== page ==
BBC World Service boss: Giving mass murderer airtime was a ‘lapse in standards’

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BBC World Service boss: Giving mass murderer airtime was a ‘lapse in standards’

Jamie Angus says sorry after boastful murderer behind 2001 Sbarro bombing, Ahlam Al-Tamimi, was given a sympathetic platform.

Aftermath of the Sbarro bombing in 2001, with a smiling Ahlam Tamimi
Aftermath of the Sbarro bombing in 2001, with a smiling Ahlam Tamimi

The head of BBC World Service has personally apologised after the corporation rolled out the red carpet to the remorseless murderer of 15 Israelis.

Jamie Angus, director of the broadcaster’s international arm, said giving a sympathetic platform to Ahlam Al-Tamimi, the unrepentant mastermind behind the Sbarro pizza restaurant attack in Jerusalem in 2001, on BBC Arabic TV was a “lapse in our editorial standards”.

This comes after Arnold Roth, whose 15-year-old daughter Malki died in the attack on the attack, told Jewish News that the BBC’s apology for inviting her was “empty, cruel and pointless”. He said he was “stunned by the coldness of the BBC’s formalistic, paint-by-numbers reaction to the torrent of criticism they received from an enraged public”. He also accused the BBC of having “misplaced their moral compass”.

Bob Blackman, the Tory MP and Conservative Friends of Israel officer, wrote to the BBC Director General Tim Davie asking for an apology to the families of Tamimi’s victims.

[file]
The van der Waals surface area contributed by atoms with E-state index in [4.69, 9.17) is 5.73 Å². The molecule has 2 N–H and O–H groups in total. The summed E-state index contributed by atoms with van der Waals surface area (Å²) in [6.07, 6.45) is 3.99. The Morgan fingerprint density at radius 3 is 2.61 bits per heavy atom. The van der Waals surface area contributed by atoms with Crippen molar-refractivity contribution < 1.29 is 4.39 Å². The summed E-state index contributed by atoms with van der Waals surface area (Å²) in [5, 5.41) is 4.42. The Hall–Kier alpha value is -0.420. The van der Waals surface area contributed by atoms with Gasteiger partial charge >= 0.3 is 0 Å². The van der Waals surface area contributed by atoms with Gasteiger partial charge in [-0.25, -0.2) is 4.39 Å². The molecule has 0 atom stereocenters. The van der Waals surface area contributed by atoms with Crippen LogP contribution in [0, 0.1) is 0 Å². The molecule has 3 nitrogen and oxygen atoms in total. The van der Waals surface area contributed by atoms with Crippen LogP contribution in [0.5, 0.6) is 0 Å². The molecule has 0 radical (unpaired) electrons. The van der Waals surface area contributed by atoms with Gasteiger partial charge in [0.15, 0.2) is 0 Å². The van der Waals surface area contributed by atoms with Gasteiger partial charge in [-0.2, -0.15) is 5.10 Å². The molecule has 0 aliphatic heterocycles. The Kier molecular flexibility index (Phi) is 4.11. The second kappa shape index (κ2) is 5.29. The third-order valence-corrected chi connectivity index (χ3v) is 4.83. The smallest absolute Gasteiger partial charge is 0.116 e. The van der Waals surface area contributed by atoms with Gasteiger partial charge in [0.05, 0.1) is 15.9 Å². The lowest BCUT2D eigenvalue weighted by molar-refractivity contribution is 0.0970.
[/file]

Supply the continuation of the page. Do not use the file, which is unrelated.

Responding to his plea on Thursday, Angus said after an “editorial review, we found that this segment was in breach of our editorial.

“Al-Tamimi has been convicted of serious crimes” he said, and it was “therefore not a suitable subject” to broadcast.

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He said the programme “did not follow the correct BBC procedures by failing to refer the matter to the BBC’s Editorial Policy team or to senior editors in BBC News Arabic. Had they done so, the segment would not have been authorised for broadcast.”

I have been reviewing with my senior management team in BBC Arabic how we came to put out the item in the way that we did and will ensure that the appropriate lessons are learned across all our editorial teams. I apologise for this lapse in our editorial standards.”

Tamimi proudly claimed credit for the attack in 2001, admitting to scouting the location of Sbarro – a popular eatery in downtown Jerusalem – because it was known to be a favourite for families, she previously said that she only felt disappointed as she had “hoped for a larger toll”.

She was released from an Israeli prison as part of the Gilad Shalit prisoner exchange in 2011, her husband was also released in the Shalit prisoner exchange after being convicted of terrorism for murdering an Israeli student in 1993.

The response to Bob Blackman’s letter
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